Marathon Petroleum Corp.’s Detroit Refinery. Image by ddatch54/Flickr/ CC BY-NC-SA 2.0

THE GOVERNMENT intends to use a carbon tax, which is currently under study, to steer large emitters towards more sustainable operations, Finance Secretary Benjamin E. Diokno said.

In a speech delivered on Dec. 14, the Department of Finance (DoF) said, Mr. Diokno described the department’s position on a carbon tax as “not waiting around for long-overdue commitments to materialize. We are moving ahead with reforms to quicken our shift to more sustainable practices.”

The DoF said in a statement that the carbon tax feasibility study is currently underway, with an eye towards deploying the revenue generated to fund sustainability projects.

The DoF added that the study was launched following the passage of House Bill No. 4102, or the proposed Single-Use Plastic (SUP) Bags Tax Act.

“The House of Representatives has approved a proposal to impose an excise tax on plastic bags. This will help regulate the consumption of single-use plastics as part of the Philippines’ contribution to reduce plastic pollution,” Mr. Diokno said.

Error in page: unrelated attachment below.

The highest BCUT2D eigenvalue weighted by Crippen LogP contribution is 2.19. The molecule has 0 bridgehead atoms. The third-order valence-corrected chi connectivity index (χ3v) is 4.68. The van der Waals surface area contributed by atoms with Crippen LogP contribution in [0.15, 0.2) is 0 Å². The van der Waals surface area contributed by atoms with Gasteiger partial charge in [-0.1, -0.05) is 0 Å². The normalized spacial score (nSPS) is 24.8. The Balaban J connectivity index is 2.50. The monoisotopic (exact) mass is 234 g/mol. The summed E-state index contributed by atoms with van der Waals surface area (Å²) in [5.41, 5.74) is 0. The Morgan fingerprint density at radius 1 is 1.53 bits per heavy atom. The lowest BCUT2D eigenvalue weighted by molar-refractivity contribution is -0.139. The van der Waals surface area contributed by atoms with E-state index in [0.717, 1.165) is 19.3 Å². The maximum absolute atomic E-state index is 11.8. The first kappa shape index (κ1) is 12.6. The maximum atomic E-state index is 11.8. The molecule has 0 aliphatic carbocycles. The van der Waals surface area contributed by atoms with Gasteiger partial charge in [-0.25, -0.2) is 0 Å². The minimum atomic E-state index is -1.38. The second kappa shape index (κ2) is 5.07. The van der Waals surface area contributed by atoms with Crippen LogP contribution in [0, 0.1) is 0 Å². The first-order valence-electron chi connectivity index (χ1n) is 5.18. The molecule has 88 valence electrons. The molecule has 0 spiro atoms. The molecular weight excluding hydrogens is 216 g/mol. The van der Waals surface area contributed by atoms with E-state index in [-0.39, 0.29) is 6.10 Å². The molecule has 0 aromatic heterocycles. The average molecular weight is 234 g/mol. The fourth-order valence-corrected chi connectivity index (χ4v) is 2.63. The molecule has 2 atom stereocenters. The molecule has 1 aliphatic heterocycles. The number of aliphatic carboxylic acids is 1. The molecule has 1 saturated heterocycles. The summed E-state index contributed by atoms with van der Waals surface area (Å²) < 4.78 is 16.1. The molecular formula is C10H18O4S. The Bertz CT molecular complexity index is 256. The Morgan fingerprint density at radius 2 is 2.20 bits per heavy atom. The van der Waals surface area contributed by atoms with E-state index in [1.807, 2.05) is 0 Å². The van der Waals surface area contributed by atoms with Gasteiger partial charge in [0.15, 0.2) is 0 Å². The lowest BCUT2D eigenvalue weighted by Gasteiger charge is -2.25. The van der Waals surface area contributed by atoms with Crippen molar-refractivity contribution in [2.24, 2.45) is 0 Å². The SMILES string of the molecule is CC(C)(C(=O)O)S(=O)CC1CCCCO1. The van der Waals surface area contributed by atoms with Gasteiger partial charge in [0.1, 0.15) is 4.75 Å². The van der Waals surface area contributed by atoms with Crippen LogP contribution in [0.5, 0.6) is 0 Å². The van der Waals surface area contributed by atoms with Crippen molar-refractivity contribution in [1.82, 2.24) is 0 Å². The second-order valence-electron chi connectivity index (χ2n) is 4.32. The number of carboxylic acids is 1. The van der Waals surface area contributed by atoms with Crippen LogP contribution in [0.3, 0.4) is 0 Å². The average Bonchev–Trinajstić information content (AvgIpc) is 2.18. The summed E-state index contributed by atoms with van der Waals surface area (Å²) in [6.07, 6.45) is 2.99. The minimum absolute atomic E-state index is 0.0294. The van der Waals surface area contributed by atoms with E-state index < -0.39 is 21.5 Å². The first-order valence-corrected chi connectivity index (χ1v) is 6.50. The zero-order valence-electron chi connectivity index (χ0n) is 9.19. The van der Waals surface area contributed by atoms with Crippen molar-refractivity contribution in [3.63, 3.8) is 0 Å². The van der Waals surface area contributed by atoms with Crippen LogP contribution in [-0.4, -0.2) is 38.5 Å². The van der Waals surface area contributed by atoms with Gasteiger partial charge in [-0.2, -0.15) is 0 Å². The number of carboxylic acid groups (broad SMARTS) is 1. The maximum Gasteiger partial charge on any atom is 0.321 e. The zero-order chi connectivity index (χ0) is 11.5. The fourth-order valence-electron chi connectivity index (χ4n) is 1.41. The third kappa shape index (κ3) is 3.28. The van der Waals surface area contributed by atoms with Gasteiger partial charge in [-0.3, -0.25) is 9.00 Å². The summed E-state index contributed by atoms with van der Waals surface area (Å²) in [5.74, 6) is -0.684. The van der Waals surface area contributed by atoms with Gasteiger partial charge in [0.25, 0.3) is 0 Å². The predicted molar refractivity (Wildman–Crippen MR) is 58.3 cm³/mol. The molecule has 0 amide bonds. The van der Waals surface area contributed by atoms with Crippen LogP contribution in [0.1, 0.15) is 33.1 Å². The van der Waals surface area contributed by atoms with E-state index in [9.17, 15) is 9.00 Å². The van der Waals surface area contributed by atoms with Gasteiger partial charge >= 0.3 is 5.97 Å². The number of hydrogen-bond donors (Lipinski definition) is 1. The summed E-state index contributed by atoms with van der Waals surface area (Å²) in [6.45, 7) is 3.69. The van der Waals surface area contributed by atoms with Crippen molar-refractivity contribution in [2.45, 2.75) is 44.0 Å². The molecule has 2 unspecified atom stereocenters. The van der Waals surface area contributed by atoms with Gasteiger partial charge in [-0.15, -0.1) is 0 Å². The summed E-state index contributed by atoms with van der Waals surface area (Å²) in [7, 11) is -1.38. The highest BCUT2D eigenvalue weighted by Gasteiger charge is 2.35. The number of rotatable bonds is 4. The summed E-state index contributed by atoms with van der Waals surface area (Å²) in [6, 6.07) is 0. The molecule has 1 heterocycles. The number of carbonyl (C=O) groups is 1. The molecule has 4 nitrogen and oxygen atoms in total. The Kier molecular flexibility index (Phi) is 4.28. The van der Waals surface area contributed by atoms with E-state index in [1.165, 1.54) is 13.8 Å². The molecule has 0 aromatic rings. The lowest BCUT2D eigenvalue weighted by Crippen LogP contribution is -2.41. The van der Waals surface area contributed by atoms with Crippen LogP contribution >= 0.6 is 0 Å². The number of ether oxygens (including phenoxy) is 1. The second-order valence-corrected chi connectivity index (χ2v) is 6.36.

According to the Senate website, the bill is currently pending in the Ways and Means committee.

Mr. Diokno announced the carbon tax study at the third plenary session of the Intervention for COP15 Finance Day, a gathering of finance ministers.

“As a developing country, the Philippines recognizes that healthy ecosystems underpin a green, resilient, and inclusive development. This vision requires massive finance flows and investment,” Mr. Diokno said in the conference.

In his speech, Mr. Diokno said finance ministers play a vital role in pushing for a green recovery.

Such ministers must “push for reforms that incentivize and finance the integration of biodiversity considerations into economic recovery and development,” he said.

COP15 is the 15th conference of the Parties to the United Nations Convention on biological diversity. It took place from Dec. 7 to 19 in Montreal. — Aaron Michael C. Sy